The pollen count has been through the roof in Wisconsin and surrounding states, causing seasonal allergies to run rampant… in people. But pet parents remain curious: are seasonal allergies in dogs and cats possible?

One hundred percent.

Not only that, but because our dogs and cats can’t vocalize their discomfort, and because symptoms typically mirror other ailments – it’s sometimes tricky to get to the root of the cause.

For many human allergy sufferers, pollen is the usual suspect, which when inhaled results in those all-too-familiar unpleasantries such as sniffing, sneezing, coughing, and itchy, watery eyes.

Seasonal allergies in dogs and cats are a bit different, even if the allergens themselves are the same. Our pets not only breathe in pollen, but allergens also breach their skin.

Known as atopy – or atopic dermatitis – allergen proteins trigger inflammatory cells, and itching, infection, and a whole lot of discomfort can result. Because of this, when veterinarians treat dogs and cats who are experiencing allergies, the symptoms are typically not respiratory, but skin deep.

Obsessive scratching is a telltale sign, commonly affecting the following in dogs:

  • Eyes
  • Ears
  • Mouth
  • Armpits
  • Stomach
  • Legs and feet
  • Hindquarters

Cats, on the other hand, often itch around the head and neck, near their eyes, and occasionally their abdomen and at the base of their tails.

Scratching that Itch

Diagnosis can be challenging – especially because food allergens can cause identical symptoms. Flea allergies, too, are not to be underestimated. Experts urge pet parents to always treat their dogs and cats with a reputable flea and tick product to avoid complicating any diagnoses. And there is no quote-unquote test that points to the actual culprit. Instead, veterinarians must examine a pet’s medical history and conduct thorough physical exams, while taking factors like age, the areas of the body primarily affected, and the time of the year into account.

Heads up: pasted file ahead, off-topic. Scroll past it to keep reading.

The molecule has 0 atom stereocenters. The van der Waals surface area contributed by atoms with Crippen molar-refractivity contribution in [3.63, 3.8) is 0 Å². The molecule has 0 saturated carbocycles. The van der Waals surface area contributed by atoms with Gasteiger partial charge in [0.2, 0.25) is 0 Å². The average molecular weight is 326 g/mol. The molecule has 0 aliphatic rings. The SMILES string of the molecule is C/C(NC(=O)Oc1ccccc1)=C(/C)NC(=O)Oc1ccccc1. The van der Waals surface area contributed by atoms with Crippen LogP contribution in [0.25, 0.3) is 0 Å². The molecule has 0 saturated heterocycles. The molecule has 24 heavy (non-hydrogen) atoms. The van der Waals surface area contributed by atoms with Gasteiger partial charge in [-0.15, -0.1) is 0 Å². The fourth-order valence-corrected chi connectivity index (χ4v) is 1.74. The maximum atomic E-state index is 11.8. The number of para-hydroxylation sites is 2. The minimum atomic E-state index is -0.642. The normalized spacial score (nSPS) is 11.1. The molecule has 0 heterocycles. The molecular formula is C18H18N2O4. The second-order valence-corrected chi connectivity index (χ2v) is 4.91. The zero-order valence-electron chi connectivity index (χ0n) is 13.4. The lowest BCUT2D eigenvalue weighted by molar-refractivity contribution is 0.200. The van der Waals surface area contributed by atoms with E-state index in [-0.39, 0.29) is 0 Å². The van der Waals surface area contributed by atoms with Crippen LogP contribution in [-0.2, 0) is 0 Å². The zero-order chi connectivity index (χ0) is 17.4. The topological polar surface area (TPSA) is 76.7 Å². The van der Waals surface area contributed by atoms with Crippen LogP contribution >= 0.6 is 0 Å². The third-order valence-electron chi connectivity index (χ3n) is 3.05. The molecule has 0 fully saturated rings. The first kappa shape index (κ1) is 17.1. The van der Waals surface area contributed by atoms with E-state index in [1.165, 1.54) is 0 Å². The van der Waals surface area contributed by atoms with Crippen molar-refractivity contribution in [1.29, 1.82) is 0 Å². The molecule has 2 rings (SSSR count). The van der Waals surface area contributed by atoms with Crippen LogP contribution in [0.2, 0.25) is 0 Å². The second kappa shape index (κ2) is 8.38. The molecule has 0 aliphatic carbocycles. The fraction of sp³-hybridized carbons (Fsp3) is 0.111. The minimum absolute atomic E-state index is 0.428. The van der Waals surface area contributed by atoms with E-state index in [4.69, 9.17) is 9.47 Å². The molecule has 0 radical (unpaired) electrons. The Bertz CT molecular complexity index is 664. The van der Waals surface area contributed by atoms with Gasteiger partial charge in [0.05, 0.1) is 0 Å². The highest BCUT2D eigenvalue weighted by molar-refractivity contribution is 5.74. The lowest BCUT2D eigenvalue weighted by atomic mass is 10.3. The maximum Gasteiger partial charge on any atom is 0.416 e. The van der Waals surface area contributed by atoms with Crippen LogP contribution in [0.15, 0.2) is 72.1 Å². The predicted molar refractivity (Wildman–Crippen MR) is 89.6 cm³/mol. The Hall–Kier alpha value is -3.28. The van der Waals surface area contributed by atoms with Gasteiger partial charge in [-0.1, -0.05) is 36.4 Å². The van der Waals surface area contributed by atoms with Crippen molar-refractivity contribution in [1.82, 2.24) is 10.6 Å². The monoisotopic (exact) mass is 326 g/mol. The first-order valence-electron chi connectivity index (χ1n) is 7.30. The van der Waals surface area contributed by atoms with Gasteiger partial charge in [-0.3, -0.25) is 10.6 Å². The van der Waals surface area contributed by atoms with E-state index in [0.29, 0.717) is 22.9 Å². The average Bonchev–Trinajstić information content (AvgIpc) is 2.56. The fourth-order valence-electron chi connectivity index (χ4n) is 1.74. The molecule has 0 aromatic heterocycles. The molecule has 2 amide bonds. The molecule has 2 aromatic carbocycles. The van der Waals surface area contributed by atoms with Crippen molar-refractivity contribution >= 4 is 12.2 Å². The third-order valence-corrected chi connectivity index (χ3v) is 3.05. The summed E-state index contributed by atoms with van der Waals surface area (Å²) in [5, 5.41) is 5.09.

Dogs tend to become affected with atopic dermatitis between the ages of 1-3, while food allergies typically pop up earlier (before 6 months) or later in life (above 5 or 6 years of age).

Medications may also be administered to see if they have any effect.

Seasonal allergies in dogs and cats frequently react well to steroids that can suppress a hyper-immune response. The caveat is most veterinarians do not favor the idea of continuous use, but rather as a way to determine the cause of an allergy upfront.

Good news, however: Once the root of that itchiness is determined, there are multiple ways to provide your pet with relief, including medications, antihistamines, topical treatments like lotions, and even Omega 3 fatty acids, which are often paired with a primary treatment to reduce inflammation.

Allergy shots are also a possibility. Just like human treatments, small amounts of allergens are injected under the skin to determine what triggers our pets. From this, a serum or sublingual (under-the-tongue) treatment can be formulated to treat flare-ups.

Spotting Secondary Infections with Seasonal Allergies in Dogs and Cats

Secondary bacterial skin infections, like yeast infections, are common when allergies impact our pets.

It is important to consult your veterinarian if you believe your dog or cat may be suffering from seasonal allergies. Professionals can address the allergy, as well as any secondary infections that may arise as a result.

We all want our pets to be happy, healthy, and allergy-free. By consulting regularly with your veterinarian, you can ensure you are doing everything in your power to provide comfort and care. And for any of your boarding, daycare, or training needs, give the team at Green Acres a call.